NERMEEN SHAIKH: The World Health Organization says the Syrian government’s intense bombing campaign against eastern Aleppo has damaged and shut down the area’s only remaining hospitals, leaving 250,000 people trapped without access to medical care. Doctors warn the damaged hospitals may not be able to reopen. This comes as Syrian government forces have surrounded eastern Aleppo, which is rapidly running out of food, fuel and water. Meanwhile, on Sunday, the government of Bashar al-Assad said it had rejected a proposal by the U.N. special envoy for Syria, which called for eastern Aleppo to be granted autonomy if jihadist fighters linked to al-Qaeda withdrew and the fighting stopped.
Well, for more, we’re joined by two guests. In Chicago, Dr. Zaher Sahloul is founder of the American Relief Coalition for Syria and senior adviser and former president of the Syrian American Medical Society. He has visited Aleppo five times since the war began. He was a classmate of Bashar al-Assad in medical school. And in Washington, D.C., Bassam Haddad is director of the Middle East and Islamic Studies program at George Mason University. He’s co-founder of Jadaliyya and director of the Arab Studies Institute. He wrote a piece for The Nation last month headlined “The Debate over Syria Has Reached a Dead End.” He’s also the author of Business Networks in Syria: The Political Economy of Authoritarian Resilience.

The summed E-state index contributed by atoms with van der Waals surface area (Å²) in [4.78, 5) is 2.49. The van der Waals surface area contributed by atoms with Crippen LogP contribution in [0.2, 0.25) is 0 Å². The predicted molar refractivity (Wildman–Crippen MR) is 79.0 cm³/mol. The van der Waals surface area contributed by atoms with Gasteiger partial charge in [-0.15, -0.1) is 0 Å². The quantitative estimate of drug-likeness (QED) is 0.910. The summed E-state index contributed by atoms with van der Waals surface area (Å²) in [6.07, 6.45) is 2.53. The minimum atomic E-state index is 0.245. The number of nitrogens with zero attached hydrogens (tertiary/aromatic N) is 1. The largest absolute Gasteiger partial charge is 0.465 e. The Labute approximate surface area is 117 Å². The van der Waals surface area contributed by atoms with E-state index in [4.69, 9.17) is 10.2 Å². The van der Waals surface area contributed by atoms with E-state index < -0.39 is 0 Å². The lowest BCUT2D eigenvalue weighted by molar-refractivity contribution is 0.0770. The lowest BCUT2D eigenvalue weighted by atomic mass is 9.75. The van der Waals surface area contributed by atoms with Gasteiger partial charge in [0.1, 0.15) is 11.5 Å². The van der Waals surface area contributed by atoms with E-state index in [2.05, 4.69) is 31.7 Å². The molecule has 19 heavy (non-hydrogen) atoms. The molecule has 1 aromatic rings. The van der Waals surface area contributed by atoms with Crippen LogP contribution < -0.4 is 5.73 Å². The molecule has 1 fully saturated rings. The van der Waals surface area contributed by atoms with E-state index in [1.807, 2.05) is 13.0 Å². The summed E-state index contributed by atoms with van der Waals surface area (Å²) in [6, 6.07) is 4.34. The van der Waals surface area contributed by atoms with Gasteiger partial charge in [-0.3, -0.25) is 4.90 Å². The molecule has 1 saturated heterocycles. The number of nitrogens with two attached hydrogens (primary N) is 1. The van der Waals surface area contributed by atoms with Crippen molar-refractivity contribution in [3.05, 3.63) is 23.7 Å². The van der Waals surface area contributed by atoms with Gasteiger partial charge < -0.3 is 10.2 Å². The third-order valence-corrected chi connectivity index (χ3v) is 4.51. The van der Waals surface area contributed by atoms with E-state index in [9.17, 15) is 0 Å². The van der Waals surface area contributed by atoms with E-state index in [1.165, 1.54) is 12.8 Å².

Welcome back to both of you to Democracy Now! Dr. Zaher Sahloul, I’d like to begin with you to go over what we said in our introduction, namely, the state of hospitals in eastern Aleppo. According to the World Health Organization, there are no functioning hospitals left in East Aleppo. And you were last on the show in August, when you said the situation in Aleppo was, quote, “10 times worse than hell.” Could you tell us what you know of the situation in East Aleppo today and, in particular, the state of medical facilities?